Since the recession began, a number of new businesses started to supplement or substitute incomes during situations of job loss. It is important for these small businesses and their owners to be cognizant of the hobby loss rule instituted by the IRS.
Business or Pleasure?
The hobby loss rule relates to business expenses used as a deduction for activities considered to be hobbies by the IRS. The rule can affect and limit how you account for write-off deductions for these expenses.
The IRS will make the determination about whether or not the activity you are pursuing is a hobby. The deductions for any legitimate expenses of a business may not be greater than income from the activity each year. Deductions from a side business can not be claimed as business deductions and can only be claimed as miscellaneous itemized deductions. To claim in this category, the deductions must be more than 2% of adjusted gross income. All income from a hobby is fully taxable. However, losses that total more than the income cannot be held over into future years and are essentially lost for good.
Hobby Loss Rules and Investments
As the economy has been rocky and the stock market; shaky, investors have been looking for other places to invest money. One option has been to invest in hobby-type activities such as collectibles that are basically guaranteed to increase in value. Most investments into collectibles, such as jewelry and coins, are considered to be safe investments.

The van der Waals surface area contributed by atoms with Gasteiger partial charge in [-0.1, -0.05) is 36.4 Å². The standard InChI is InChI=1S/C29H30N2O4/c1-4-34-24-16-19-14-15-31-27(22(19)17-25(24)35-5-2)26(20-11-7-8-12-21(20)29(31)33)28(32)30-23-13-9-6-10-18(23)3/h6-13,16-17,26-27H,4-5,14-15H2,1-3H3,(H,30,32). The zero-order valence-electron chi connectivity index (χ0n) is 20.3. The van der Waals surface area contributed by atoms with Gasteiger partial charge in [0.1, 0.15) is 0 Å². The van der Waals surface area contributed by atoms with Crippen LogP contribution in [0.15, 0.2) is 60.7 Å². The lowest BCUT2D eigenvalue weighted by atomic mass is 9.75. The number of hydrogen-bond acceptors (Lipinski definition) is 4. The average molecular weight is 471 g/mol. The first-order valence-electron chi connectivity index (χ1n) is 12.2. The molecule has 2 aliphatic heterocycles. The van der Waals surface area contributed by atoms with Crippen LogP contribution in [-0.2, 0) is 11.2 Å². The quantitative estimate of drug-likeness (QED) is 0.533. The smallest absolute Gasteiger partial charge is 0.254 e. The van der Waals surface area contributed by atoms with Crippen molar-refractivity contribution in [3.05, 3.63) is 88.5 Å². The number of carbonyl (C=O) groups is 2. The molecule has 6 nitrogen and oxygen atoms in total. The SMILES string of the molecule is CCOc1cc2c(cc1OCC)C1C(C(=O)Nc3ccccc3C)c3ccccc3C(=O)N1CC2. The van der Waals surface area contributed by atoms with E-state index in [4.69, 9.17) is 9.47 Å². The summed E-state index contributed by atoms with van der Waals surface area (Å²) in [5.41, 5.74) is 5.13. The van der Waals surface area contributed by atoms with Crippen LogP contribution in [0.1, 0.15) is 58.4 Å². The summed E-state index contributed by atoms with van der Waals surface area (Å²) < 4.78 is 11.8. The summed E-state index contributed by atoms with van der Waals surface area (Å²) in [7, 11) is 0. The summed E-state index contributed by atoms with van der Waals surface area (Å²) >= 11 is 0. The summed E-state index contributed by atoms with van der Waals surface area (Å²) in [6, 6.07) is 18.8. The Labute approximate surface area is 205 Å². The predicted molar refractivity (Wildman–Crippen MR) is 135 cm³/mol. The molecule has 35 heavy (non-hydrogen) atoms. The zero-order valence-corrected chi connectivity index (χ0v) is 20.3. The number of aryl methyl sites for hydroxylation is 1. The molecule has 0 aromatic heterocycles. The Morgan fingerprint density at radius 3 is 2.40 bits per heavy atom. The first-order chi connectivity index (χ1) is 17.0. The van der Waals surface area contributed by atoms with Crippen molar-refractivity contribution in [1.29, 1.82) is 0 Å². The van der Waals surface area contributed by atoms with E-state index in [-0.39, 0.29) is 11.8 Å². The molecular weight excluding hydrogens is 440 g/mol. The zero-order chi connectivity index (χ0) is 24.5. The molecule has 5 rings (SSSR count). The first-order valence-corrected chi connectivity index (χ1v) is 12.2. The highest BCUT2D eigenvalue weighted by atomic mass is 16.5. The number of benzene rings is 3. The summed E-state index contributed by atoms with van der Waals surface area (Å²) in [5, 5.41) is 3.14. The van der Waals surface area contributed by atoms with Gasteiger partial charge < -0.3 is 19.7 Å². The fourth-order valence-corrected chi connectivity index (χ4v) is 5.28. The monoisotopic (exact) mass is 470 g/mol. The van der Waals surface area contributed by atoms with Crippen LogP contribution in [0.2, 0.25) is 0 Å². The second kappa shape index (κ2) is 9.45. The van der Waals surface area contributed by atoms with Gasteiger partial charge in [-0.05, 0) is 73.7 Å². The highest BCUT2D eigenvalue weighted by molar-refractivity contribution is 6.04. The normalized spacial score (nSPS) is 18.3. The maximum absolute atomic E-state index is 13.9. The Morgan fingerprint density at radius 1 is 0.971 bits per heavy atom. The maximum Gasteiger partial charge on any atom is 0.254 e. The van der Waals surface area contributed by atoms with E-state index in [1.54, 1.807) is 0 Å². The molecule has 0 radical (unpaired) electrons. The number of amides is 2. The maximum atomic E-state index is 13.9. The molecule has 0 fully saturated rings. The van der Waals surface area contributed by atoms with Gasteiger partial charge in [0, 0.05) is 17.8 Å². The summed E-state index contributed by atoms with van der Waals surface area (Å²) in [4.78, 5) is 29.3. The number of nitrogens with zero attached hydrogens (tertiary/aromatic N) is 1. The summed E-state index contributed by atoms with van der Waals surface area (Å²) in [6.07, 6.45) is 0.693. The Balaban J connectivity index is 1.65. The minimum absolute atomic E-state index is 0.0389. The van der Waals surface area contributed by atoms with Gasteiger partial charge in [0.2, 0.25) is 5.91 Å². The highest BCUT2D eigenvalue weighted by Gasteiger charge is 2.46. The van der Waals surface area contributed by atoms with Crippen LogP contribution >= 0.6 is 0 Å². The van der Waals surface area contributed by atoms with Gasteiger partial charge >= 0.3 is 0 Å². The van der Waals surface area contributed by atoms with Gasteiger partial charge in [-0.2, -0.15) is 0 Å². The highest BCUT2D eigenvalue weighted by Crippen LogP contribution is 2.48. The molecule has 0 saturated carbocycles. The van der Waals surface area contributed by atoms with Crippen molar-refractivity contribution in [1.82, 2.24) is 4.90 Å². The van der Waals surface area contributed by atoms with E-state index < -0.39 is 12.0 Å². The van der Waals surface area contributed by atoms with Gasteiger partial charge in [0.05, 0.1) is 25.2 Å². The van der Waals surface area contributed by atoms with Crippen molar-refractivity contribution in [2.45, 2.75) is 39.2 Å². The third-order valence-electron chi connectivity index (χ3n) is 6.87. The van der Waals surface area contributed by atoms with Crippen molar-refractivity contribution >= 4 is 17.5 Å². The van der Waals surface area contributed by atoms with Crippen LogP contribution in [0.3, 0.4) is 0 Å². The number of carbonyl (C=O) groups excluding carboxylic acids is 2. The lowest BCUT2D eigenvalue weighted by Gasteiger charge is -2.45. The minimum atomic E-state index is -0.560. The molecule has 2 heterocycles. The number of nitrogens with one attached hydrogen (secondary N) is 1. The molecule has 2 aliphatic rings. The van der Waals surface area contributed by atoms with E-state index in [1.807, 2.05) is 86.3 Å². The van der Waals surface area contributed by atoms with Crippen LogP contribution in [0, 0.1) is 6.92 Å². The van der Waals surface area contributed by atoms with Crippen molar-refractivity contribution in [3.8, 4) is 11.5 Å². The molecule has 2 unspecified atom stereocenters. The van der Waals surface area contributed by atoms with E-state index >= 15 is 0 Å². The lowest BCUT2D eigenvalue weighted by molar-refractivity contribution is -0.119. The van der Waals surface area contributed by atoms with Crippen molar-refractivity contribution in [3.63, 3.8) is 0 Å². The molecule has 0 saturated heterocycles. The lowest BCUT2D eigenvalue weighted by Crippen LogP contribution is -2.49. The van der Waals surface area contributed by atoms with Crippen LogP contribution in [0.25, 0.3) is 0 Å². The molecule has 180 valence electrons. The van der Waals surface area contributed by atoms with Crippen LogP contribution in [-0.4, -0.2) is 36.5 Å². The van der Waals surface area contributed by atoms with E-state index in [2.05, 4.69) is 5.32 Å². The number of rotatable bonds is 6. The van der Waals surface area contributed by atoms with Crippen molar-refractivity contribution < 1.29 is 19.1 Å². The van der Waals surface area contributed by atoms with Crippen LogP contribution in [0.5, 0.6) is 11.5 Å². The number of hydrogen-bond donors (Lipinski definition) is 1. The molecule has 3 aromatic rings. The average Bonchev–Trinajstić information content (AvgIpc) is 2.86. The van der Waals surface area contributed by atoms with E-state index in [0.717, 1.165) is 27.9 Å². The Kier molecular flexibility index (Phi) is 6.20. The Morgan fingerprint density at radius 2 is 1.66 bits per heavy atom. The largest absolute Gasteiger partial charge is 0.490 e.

If the IRS considers your investment project to be a hobby, you are subjected to the hobby loss rule. You are required to report all income and pay taxes on capital gains from collectibles that have been sold. Typically, only veteran collectors can claim their collectible activities as a business, however anyone can present their case to the IRS about the legitimacy of a business activity.
How to Prove Legitimacy
The IRS will consider income generated from the same activity for three or more consecutive years out of five to be a business for profit. You can help prove the legitimacy of a business in the following ways:
- Create a Business Plan: Creating a formal plan that outlines your expectations for making a profit on your activities.
- Keep Records: Separate the accounting records of your business activity from your personal finance information. Make sure to track all income and expenses accurately.
- Establish a Presence: Open a bank account and a credit card for the business. Do not rely on your own accounts for financial activities for the business.
- Proof of Effort: Be ready to show the IRS that you put in much time and effort to establish your activities for business purposes.